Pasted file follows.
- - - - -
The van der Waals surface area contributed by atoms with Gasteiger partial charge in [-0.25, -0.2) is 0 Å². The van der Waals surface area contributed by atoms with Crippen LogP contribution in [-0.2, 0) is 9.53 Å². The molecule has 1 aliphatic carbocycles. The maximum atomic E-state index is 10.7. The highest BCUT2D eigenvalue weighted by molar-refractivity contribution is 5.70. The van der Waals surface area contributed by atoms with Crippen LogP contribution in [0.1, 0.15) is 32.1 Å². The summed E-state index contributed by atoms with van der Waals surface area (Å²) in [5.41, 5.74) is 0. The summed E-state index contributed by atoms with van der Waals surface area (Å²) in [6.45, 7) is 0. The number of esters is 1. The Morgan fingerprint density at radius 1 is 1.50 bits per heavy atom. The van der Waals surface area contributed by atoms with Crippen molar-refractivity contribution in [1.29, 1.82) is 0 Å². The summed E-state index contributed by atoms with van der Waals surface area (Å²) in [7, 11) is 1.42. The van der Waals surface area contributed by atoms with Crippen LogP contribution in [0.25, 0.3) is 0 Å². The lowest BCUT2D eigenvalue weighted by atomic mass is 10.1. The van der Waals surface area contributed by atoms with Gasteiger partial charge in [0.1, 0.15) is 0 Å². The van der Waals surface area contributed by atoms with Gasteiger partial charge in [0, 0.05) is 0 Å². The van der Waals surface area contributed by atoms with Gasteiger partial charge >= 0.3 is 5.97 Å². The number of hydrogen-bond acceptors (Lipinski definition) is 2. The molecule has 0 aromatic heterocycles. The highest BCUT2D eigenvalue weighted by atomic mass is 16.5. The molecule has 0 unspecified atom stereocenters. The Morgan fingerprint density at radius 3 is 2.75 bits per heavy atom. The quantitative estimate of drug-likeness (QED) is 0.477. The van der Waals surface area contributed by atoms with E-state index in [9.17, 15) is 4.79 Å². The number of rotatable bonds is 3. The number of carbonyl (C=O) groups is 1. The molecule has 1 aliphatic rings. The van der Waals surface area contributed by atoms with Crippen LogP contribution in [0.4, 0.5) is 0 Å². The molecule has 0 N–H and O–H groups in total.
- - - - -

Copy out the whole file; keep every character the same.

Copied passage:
The van der Waals surface area contributed by atoms with Gasteiger partial charge in [-0.25, -0.2) is 0 Å². The van der Waals surface area contributed by atoms with Crippen LogP contribution in [-0.2, 0) is 9.53 Å². The molecule has 1 aliphatic carbocycles. The maximum atomic E-state index is 10.7. The highest BCUT2D eigenvalue weighted by molar-refractivity contribution is 5.70. The van der Waals surface area contributed by atoms with Crippen LogP contribution in [0.1, 0.15) is 32.1 Å². The summed E-state index contributed by atoms with van der Waals surface area (Å²) in [5.41, 5.74) is 0. The summed E-state index contributed by atoms with van der Waals surface area (Å²) in [6.45, 7) is 0. The number of esters is 1. The Morgan fingerprint density at radius 1 is 1.50 bits per heavy atom. The van der Waals surface area contributed by atoms with Crippen molar-refractivity contribution in [1.29, 1.82) is 0 Å². The summed E-state index contributed by atoms with van der Waals surface area (Å²) in [7, 11) is 1.42. The van der Waals surface area contributed by atoms with Crippen LogP contribution in [0.25, 0.3) is 0 Å². The lowest BCUT2D eigenvalue weighted by atomic mass is 10.1. The van der Waals surface area contributed by atoms with Gasteiger partial charge in [0.1, 0.15) is 0 Å². The van der Waals surface area contributed by atoms with Gasteiger partial charge in [0, 0.05) is 0 Å². The van der Waals surface area contributed by atoms with Gasteiger partial charge >= 0.3 is 5.97 Å². The number of hydrogen-bond acceptors (Lipinski definition) is 2. The molecule has 0 aromatic heterocycles. The highest BCUT2D eigenvalue weighted by atomic mass is 16.5. The molecule has 0 unspecified atom stereocenters. The Morgan fingerprint density at radius 3 is 2.75 bits per heavy atom. The quantitative estimate of drug-likeness (QED) is 0.477. The van der Waals surface area contributed by atoms with E-state index in [9.17, 15) is 4.79 Å². The number of rotatable bonds is 3. The number of carbonyl (C=O) groups is 1. The molecule has 1 aliphatic rings. The van der Waals surface area contributed by atoms with Crippen LogP contribution in [0.4, 0.5) is 0 Å². The molecule has 0 N–H and O–H groups in total.